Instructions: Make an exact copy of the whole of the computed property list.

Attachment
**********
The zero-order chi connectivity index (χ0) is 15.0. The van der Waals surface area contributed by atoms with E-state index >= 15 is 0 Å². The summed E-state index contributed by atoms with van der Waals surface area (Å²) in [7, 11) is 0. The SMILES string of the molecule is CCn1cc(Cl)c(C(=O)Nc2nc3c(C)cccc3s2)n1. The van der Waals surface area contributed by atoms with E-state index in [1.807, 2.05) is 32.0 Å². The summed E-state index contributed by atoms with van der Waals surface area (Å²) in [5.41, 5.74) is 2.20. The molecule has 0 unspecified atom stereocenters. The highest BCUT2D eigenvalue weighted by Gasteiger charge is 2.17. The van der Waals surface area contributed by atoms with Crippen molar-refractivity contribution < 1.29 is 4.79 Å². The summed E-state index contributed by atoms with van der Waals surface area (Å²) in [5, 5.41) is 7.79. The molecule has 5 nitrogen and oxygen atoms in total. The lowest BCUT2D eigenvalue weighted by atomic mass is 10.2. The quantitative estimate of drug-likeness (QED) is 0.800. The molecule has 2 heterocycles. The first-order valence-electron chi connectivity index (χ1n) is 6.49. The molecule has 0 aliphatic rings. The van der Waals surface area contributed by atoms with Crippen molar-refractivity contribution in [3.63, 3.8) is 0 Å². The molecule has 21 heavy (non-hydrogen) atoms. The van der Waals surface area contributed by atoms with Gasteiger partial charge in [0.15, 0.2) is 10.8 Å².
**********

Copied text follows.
The zero-order chi connectivity index (χ0) is 15.0. The van der Waals surface area contributed by atoms with E-state index >= 15 is 0 Å². The summed E-state index contributed by atoms with van der Waals surface area (Å²) in [7, 11) is 0. The SMILES string of the molecule is CCn1cc(Cl)c(C(=O)Nc2nc3c(C)cccc3s2)n1. The van der Waals surface area contributed by atoms with E-state index in [1.807, 2.05) is 32.0 Å². The summed E-state index contributed by atoms with van der Waals surface area (Å²) in [5.41, 5.74) is 2.20. The molecule has 0 unspecified atom stereocenters. The highest BCUT2D eigenvalue weighted by Gasteiger charge is 2.17. The van der Waals surface area contributed by atoms with Crippen molar-refractivity contribution < 1.29 is 4.79 Å². The summed E-state index contributed by atoms with van der Waals surface area (Å²) in [5, 5.41) is 7.79. The molecule has 5 nitrogen and oxygen atoms in total. The lowest BCUT2D eigenvalue weighted by atomic mass is 10.2. The quantitative estimate of drug-likeness (QED) is 0.800. The molecule has 2 heterocycles. The first-order valence-electron chi connectivity index (χ1n) is 6.49. The molecule has 0 aliphatic rings. The van der Waals surface area contributed by atoms with Crippen molar-refractivity contribution in [3.63, 3.8) is 0 Å². The molecule has 21 heavy (non-hydrogen) atoms. The van der Waals surface area contributed by atoms with Gasteiger partial charge in [0.15, 0.2) is 10.8 Å².